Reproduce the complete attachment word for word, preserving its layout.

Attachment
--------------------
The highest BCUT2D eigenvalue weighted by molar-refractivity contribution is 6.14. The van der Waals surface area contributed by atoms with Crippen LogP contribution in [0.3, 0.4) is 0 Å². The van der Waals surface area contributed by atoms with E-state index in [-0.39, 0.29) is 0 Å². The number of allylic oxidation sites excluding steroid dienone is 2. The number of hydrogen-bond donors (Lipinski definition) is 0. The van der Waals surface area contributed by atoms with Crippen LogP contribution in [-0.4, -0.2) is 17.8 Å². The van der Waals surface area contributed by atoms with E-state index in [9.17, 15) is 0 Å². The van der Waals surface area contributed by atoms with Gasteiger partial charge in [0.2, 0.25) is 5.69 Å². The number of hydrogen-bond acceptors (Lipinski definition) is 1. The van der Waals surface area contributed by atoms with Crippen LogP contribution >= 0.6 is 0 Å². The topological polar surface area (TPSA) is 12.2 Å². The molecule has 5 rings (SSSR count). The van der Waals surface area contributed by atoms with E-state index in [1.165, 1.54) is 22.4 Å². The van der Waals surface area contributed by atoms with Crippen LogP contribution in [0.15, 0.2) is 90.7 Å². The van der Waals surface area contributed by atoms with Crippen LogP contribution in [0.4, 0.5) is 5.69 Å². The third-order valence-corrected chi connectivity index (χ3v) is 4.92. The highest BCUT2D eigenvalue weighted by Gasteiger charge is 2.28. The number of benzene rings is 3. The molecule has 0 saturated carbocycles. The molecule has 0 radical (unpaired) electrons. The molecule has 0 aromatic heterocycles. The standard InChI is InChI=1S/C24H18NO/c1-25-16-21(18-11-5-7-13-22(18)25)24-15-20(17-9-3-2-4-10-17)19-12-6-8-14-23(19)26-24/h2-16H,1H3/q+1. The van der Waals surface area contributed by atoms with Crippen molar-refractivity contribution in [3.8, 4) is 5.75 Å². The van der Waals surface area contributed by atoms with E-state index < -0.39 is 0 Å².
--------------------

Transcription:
The highest BCUT2D eigenvalue weighted by molar-refractivity contribution is 6.14. The van der Waals surface area contributed by atoms with Crippen LogP contribution in [0.3, 0.4) is 0 Å². The van der Waals surface area contributed by atoms with E-state index in [-0.39, 0.29) is 0 Å². The number of allylic oxidation sites excluding steroid dienone is 2. The number of hydrogen-bond donors (Lipinski definition) is 0. The van der Waals surface area contributed by atoms with Crippen LogP contribution in [-0.4, -0.2) is 17.8 Å². The van der Waals surface area contributed by atoms with E-state index in [9.17, 15) is 0 Å². The van der Waals surface area contributed by atoms with Gasteiger partial charge in [0.2, 0.25) is 5.69 Å². The number of hydrogen-bond acceptors (Lipinski definition) is 1. The van der Waals surface area contributed by atoms with Crippen LogP contribution >= 0.6 is 0 Å². The topological polar surface area (TPSA) is 12.2 Å². The molecule has 5 rings (SSSR count). The van der Waals surface area contributed by atoms with E-state index in [1.165, 1.54) is 22.4 Å². The van der Waals surface area contributed by atoms with Crippen LogP contribution in [0.15, 0.2) is 90.7 Å². The van der Waals surface area contributed by atoms with Crippen LogP contribution in [0.4, 0.5) is 5.69 Å². The third-order valence-corrected chi connectivity index (χ3v) is 4.92. The highest BCUT2D eigenvalue weighted by Gasteiger charge is 2.28. The number of benzene rings is 3. The molecule has 0 saturated carbocycles. The molecule has 0 radical (unpaired) electrons. The molecule has 0 aromatic heterocycles. The standard InChI is InChI=1S/C24H18NO/c1-25-16-21(18-11-5-7-13-22(18)25)24-15-20(17-9-3-2-4-10-17)19-12-6-8-14-23(19)26-24/h2-16H,1H3/q+1. The van der Waals surface area contributed by atoms with Crippen molar-refractivity contribution in [3.8, 4) is 5.75 Å². The van der Waals surface area contributed by atoms with E-state index < -0.39 is 0 Å².